When Christmas day actually arrived the fraternization between the two armies continued. What began as singing carols across the lines turned into more. It had developed into a truly unofficial truce. The singing and shouting continued and escalated. In some places the two armies exchanged gifts, sending care packages from home over to one another. One soldier recalled offering his German counterpart a cigar. "Virginian?" asked the German who then added "I only smoke Turkish!" to the ensuing laughter from both groups. Free from gunfire, soldiers from both sides headed out into No Man's Land to greet one another, exchange presents, and take the time to bury the dead who had been otherwise unreachable.
Helping one another bury the dead brought many groups out into No Man's Land to talk to one another. Without the cease-fire, reaching some of the corpes would have been difficult and the solemn duty of burying them properly impossible. In a few cases, the troops from both sides organized joint burial ceremonies. These instances led to talks in which the men who only days earlier had been firing at one another shared stories and pictures of loved ones at home and in some cases realized they had so much more in common than they imagined. One German told a British soldier that he'd lived in England prior to the War and a girl back home...in Surrey.
A few accounts also cite impromptu soccer matches between troops from both sides. More so "kickarounds" than organized games at least one kept score. The Germans won that match 3-2.
The goodwill lasted all Christmas day and continued after the 25th. In many places the unofficial truce continued for days and in a few instances carried on all the way into January. Eventually however, the truce had to come to an end. As one soldier recalled, the British raised a flag saying "Merry Christmas" and the Germans responded with one reading "Thank you" and then both sides ducked back down into their trenches. The war had resumed.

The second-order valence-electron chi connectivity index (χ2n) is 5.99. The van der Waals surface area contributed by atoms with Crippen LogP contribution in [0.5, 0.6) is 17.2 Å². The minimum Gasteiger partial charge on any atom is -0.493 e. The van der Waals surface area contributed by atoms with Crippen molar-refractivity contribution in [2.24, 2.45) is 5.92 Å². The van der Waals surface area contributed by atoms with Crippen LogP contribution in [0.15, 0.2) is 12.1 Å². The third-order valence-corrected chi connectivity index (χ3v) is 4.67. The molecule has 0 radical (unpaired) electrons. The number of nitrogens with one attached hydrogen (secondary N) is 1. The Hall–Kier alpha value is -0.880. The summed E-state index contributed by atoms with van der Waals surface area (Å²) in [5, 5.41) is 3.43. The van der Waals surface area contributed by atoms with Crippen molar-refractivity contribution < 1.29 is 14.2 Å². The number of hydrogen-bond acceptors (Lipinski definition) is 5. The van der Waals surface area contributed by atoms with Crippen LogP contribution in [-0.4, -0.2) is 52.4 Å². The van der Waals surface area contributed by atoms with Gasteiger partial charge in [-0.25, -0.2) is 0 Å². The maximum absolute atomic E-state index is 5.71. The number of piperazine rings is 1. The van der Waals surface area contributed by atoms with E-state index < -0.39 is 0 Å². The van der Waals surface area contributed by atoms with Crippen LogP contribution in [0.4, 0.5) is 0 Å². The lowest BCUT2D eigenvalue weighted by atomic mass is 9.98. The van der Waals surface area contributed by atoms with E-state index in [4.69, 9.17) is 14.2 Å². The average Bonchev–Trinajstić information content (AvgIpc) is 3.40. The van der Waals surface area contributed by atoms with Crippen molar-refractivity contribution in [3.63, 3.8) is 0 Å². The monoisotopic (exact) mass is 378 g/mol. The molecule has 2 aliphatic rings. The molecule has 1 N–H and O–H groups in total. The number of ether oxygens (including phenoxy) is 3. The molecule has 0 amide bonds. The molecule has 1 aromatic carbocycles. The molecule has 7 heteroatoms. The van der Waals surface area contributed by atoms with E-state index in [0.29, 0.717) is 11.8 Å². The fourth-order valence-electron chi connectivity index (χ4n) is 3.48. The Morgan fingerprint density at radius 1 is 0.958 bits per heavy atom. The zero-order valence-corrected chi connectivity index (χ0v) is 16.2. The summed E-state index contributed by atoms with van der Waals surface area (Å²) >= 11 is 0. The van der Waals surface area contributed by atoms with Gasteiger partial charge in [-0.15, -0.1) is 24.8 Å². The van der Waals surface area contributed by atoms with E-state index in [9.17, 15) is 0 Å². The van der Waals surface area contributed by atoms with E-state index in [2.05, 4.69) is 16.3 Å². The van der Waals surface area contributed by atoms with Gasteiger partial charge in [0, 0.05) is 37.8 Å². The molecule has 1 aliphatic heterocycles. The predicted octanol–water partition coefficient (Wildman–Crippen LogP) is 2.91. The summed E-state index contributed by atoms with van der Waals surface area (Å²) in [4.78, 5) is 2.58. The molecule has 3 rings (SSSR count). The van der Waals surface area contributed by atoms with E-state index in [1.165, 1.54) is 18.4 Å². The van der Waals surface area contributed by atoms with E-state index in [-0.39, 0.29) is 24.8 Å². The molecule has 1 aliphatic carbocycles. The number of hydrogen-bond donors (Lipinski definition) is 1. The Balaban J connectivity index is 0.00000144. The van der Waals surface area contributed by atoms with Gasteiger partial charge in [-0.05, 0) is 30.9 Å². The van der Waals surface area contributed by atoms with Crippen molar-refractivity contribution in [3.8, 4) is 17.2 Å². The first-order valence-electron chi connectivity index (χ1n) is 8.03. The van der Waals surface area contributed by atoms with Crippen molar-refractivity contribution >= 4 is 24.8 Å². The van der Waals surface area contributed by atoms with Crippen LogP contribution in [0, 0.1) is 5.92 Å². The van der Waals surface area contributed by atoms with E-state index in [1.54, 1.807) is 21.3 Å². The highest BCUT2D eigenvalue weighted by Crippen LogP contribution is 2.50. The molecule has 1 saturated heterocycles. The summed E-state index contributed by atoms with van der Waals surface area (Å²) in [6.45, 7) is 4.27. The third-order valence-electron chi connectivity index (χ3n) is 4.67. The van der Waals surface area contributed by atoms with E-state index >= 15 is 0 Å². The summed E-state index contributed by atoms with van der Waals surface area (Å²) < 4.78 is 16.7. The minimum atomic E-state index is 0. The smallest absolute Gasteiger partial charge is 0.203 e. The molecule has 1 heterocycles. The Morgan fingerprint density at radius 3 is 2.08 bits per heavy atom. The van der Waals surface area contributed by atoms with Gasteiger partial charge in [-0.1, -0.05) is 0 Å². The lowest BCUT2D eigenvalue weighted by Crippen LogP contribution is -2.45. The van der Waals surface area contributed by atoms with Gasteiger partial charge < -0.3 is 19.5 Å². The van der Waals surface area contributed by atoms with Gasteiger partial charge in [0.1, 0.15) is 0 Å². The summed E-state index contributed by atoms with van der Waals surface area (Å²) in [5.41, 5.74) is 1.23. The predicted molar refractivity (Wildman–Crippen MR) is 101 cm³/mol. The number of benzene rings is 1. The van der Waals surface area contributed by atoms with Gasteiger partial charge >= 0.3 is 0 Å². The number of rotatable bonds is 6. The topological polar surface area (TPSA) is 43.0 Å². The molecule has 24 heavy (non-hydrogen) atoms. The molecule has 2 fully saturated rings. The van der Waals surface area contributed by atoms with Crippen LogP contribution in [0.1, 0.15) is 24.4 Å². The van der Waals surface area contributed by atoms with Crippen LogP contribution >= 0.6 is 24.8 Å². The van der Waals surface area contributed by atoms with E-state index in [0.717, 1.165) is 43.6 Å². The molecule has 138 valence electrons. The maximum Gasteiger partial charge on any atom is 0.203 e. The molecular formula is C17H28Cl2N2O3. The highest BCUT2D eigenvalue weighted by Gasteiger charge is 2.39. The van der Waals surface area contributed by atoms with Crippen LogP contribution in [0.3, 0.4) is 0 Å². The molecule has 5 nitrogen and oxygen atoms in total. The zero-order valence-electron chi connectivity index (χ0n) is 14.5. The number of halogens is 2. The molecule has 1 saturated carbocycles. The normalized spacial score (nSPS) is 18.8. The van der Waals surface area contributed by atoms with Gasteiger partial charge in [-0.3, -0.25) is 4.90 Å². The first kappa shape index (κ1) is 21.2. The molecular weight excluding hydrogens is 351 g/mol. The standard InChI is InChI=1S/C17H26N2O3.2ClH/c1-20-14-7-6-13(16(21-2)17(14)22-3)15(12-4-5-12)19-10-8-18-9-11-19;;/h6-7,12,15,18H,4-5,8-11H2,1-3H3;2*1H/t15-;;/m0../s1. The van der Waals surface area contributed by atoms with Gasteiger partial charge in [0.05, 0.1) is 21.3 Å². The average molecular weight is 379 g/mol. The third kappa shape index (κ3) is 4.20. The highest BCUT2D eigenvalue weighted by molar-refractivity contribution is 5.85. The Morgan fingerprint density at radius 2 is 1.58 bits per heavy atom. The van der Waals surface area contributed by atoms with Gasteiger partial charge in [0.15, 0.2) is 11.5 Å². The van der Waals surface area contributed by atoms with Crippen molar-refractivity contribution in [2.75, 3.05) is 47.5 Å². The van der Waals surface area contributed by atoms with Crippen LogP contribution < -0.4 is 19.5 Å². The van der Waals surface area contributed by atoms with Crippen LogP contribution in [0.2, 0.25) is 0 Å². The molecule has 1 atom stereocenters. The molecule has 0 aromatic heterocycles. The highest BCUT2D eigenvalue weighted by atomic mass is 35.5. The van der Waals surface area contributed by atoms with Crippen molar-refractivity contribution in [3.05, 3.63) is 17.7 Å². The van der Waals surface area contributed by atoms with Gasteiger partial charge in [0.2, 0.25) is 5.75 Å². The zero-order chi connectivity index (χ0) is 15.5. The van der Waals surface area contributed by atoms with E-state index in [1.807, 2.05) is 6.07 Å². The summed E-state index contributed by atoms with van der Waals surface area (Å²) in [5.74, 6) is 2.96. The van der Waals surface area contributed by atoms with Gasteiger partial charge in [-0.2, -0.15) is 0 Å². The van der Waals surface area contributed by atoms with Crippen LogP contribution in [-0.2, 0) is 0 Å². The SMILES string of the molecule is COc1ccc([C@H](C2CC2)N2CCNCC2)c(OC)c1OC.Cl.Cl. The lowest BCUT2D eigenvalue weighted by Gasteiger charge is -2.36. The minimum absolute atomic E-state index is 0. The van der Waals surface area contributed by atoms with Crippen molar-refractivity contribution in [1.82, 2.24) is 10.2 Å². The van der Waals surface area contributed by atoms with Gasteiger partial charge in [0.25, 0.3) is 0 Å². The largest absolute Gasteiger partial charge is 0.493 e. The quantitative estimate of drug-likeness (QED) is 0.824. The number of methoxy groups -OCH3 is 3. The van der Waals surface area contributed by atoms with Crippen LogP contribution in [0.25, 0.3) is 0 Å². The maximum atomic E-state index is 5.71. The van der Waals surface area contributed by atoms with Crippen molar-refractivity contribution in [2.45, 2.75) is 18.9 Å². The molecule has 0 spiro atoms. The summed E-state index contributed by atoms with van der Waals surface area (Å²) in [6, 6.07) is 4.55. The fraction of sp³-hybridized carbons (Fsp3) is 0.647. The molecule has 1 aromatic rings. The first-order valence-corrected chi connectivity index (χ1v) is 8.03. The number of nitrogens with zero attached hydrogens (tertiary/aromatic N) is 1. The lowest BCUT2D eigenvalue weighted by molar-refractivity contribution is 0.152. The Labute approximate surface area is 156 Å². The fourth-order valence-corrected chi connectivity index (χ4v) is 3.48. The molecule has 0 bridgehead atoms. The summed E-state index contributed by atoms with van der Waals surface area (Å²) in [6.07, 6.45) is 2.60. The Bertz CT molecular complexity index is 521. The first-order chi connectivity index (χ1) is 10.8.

Similar truces were attempted in 1915 and throughout the war but were far less successful and nowhere near as widespread as in the winter of 1914. The war had carried on for a year more and the fierce fighting had taken a grisly toll on the minds of the men on both sides. The Christmas Truce of 1914 was hardly the first time such a thing had occured. Similar experiences could be found thoughout the wars of the 19th century including Crimea and the American Civil War. But never had such a large-scale cessation of hostilities occured in a war of this magnitude and sadly never would it again. The Christmas Truce of 1914 slipped into legend, often exagerrated by soldiers recalling the events in hindsight many years later. Cynics have simply called it a chance for both sides to strengthen their lines and yet there's something inescapable about the strangeness of it all. It was a remnant of an earlier age, the Victorian mindset of civility even in the midst of the barbarism of war. The rest of that Great War would burn away that mindset in the crucible of the years that followed. And yet, perhaps it offers us a lesson nevertheless.
The Christmas Truce of 1914 wasn't an organized event. It wasn't a grand strategy on the parts of commanding officers. It was an expression of the reality that war and politics and all the other trappings of "patriotism" in "civilization" often try so hard to extinguish. It was a case of men from two opposing "sides" realizing a common bond, finding common ground, and celebrating their similiarities and differences rather than hating one another for them. The Christmas Truce is a reminder to us that even amidst the horror of war, it is possible for humanity to surface and express itself. If only the same could occur again. But if peace and goodwill could find itself into a war nearly a century ago, can we in our daily lives not find it within ourselves to extend such feeling toward others? If two men sides in a war could put down their arms for a day or two, can we not do the same in circumstances far less dramatic? And thus is my thought and hope for you this holiday season.
May the year have found you joyful and happy and brought you love and comfort. May the next bring you even more. You are in my thoughts not just at this time of year but always. All my best hopes and wishes to you and yours and the thought of a happy, peaceful world as well.